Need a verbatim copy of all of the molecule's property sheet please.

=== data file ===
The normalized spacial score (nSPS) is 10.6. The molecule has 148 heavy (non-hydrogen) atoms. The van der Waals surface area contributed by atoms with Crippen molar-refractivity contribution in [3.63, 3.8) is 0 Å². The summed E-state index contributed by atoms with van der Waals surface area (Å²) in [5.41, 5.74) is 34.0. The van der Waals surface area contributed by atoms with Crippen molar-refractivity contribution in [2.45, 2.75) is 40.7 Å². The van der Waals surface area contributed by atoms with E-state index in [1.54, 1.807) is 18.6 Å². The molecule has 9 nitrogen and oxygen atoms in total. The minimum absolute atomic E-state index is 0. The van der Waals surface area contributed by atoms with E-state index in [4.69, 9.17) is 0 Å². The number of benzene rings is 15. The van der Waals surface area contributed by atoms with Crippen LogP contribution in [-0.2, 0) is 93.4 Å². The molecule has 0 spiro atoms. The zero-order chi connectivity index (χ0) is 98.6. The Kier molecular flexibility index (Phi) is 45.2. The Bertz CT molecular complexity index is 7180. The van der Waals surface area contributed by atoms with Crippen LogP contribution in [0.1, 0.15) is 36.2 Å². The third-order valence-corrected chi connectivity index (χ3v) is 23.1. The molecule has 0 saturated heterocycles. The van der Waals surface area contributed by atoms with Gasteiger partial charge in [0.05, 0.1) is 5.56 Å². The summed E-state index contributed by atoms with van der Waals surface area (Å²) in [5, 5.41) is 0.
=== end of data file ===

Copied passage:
The normalized spacial score (nSPS) is 10.6. The molecule has 148 heavy (non-hydrogen) atoms. The van der Waals surface area contributed by atoms with Crippen molar-refractivity contribution in [3.63, 3.8) is 0 Å². The summed E-state index contributed by atoms with van der Waals surface area (Å²) in [5.41, 5.74) is 34.0. The van der Waals surface area contributed by atoms with Crippen molar-refractivity contribution in [2.45, 2.75) is 40.7 Å². The van der Waals surface area contributed by atoms with E-state index in [1.54, 1.807) is 18.6 Å². The molecule has 9 nitrogen and oxygen atoms in total. The minimum absolute atomic E-state index is 0. The van der Waals surface area contributed by atoms with E-state index in [4.69, 9.17) is 0 Å². The number of benzene rings is 15. The van der Waals surface area contributed by atoms with Crippen LogP contribution in [-0.2, 0) is 93.4 Å². The molecule has 0 spiro atoms. The zero-order chi connectivity index (χ0) is 98.6. The Kier molecular flexibility index (Phi) is 45.2. The Bertz CT molecular complexity index is 7180. The van der Waals surface area contributed by atoms with Crippen LogP contribution in [0.1, 0.15) is 36.2 Å². The third-order valence-corrected chi connectivity index (χ3v) is 23.1. The molecule has 0 saturated heterocycles. The van der Waals surface area contributed by atoms with Gasteiger partial charge in [0.05, 0.1) is 5.56 Å². The summed E-state index contributed by atoms with van der Waals surface area (Å²) in [5, 5.41) is 0.